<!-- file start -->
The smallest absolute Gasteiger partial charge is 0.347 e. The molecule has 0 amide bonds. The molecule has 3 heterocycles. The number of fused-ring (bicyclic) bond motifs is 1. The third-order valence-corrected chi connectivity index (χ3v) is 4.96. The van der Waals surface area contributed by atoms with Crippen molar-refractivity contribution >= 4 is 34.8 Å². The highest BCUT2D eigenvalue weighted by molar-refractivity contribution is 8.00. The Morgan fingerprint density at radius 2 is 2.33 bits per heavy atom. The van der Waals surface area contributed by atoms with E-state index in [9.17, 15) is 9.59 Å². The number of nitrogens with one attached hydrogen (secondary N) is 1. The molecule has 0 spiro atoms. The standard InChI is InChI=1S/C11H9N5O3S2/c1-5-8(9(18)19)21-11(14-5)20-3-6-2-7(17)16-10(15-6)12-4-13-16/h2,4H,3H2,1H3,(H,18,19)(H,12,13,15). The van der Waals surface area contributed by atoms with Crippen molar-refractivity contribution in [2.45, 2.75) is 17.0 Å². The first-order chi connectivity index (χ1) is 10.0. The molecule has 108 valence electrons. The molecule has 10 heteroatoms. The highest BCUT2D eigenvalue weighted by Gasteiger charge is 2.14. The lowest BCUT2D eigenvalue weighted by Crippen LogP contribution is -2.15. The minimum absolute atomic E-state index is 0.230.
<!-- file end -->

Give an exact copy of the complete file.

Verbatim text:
The smallest absolute Gasteiger partial charge is 0.347 e. The molecule has 0 amide bonds. The molecule has 3 heterocycles. The number of fused-ring (bicyclic) bond motifs is 1. The third-order valence-corrected chi connectivity index (χ3v) is 4.96. The van der Waals surface area contributed by atoms with Crippen molar-refractivity contribution >= 4 is 34.8 Å². The highest BCUT2D eigenvalue weighted by molar-refractivity contribution is 8.00. The Morgan fingerprint density at radius 2 is 2.33 bits per heavy atom. The van der Waals surface area contributed by atoms with E-state index in [9.17, 15) is 9.59 Å². The number of nitrogens with one attached hydrogen (secondary N) is 1. The molecule has 0 spiro atoms. The standard InChI is InChI=1S/C11H9N5O3S2/c1-5-8(9(18)19)21-11(14-5)20-3-6-2-7(17)16-10(15-6)12-4-13-16/h2,4H,3H2,1H3,(H,18,19)(H,12,13,15). The van der Waals surface area contributed by atoms with Crippen molar-refractivity contribution in [2.45, 2.75) is 17.0 Å². The first-order chi connectivity index (χ1) is 10.0. The molecule has 108 valence electrons. The molecule has 10 heteroatoms. The highest BCUT2D eigenvalue weighted by Gasteiger charge is 2.14. The lowest BCUT2D eigenvalue weighted by Crippen LogP contribution is -2.15. The minimum absolute atomic E-state index is 0.230.